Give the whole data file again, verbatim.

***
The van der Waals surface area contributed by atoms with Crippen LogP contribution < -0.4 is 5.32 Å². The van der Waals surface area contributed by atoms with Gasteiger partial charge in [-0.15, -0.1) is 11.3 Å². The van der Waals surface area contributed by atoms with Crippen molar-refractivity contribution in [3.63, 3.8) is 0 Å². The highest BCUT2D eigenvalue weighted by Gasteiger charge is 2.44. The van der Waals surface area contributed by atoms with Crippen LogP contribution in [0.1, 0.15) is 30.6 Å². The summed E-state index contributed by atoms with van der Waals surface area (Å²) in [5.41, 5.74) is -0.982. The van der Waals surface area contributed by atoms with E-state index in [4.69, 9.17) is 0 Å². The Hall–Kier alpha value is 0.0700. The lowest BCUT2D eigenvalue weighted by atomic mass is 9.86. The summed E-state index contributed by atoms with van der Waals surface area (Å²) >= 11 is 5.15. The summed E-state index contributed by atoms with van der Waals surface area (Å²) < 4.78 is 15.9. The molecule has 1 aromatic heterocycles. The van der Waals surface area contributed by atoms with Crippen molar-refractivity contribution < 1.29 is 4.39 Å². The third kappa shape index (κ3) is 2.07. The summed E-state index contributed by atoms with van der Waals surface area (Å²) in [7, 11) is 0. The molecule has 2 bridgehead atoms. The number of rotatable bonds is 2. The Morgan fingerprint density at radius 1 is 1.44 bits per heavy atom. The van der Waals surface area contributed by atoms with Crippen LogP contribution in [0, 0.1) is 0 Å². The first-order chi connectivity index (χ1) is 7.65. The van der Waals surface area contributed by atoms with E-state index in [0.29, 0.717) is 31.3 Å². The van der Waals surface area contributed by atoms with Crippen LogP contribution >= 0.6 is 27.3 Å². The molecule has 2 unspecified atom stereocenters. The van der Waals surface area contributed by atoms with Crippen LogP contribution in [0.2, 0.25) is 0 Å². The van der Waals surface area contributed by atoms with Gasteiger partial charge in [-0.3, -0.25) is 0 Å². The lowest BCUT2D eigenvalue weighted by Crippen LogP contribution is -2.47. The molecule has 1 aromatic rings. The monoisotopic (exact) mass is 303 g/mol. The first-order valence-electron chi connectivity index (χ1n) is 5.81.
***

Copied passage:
The van der Waals surface area contributed by atoms with Crippen LogP contribution < -0.4 is 5.32 Å². The van der Waals surface area contributed by atoms with Gasteiger partial charge in [-0.15, -0.1) is 11.3 Å². The van der Waals surface area contributed by atoms with Crippen molar-refractivity contribution in [3.63, 3.8) is 0 Å². The highest BCUT2D eigenvalue weighted by Gasteiger charge is 2.44. The van der Waals surface area contributed by atoms with Crippen LogP contribution in [0.1, 0.15) is 30.6 Å². The summed E-state index contributed by atoms with van der Waals surface area (Å²) in [5.41, 5.74) is -0.982. The van der Waals surface area contributed by atoms with E-state index in [4.69, 9.17) is 0 Å². The Hall–Kier alpha value is 0.0700. The lowest BCUT2D eigenvalue weighted by atomic mass is 9.86. The summed E-state index contributed by atoms with van der Waals surface area (Å²) >= 11 is 5.15. The summed E-state index contributed by atoms with van der Waals surface area (Å²) < 4.78 is 15.9. The molecule has 1 aromatic heterocycles. The van der Waals surface area contributed by atoms with Crippen molar-refractivity contribution < 1.29 is 4.39 Å². The third kappa shape index (κ3) is 2.07. The summed E-state index contributed by atoms with van der Waals surface area (Å²) in [7, 11) is 0. The molecule has 2 bridgehead atoms. The number of rotatable bonds is 2. The Morgan fingerprint density at radius 1 is 1.44 bits per heavy atom. The van der Waals surface area contributed by atoms with Crippen LogP contribution in [0, 0.1) is 0 Å². The first-order chi connectivity index (χ1) is 7.65. The van der Waals surface area contributed by atoms with E-state index in [0.29, 0.717) is 31.3 Å². The van der Waals surface area contributed by atoms with Crippen LogP contribution >= 0.6 is 27.3 Å². The molecule has 2 unspecified atom stereocenters. The van der Waals surface area contributed by atoms with Crippen LogP contribution in [0.2, 0.25) is 0 Å². The van der Waals surface area contributed by atoms with Gasteiger partial charge in [-0.3, -0.25) is 0 Å². The lowest BCUT2D eigenvalue weighted by Crippen LogP contribution is -2.47. The molecule has 1 aromatic rings. The monoisotopic (exact) mass is 303 g/mol. The first-order valence-electron chi connectivity index (χ1n) is 5.81.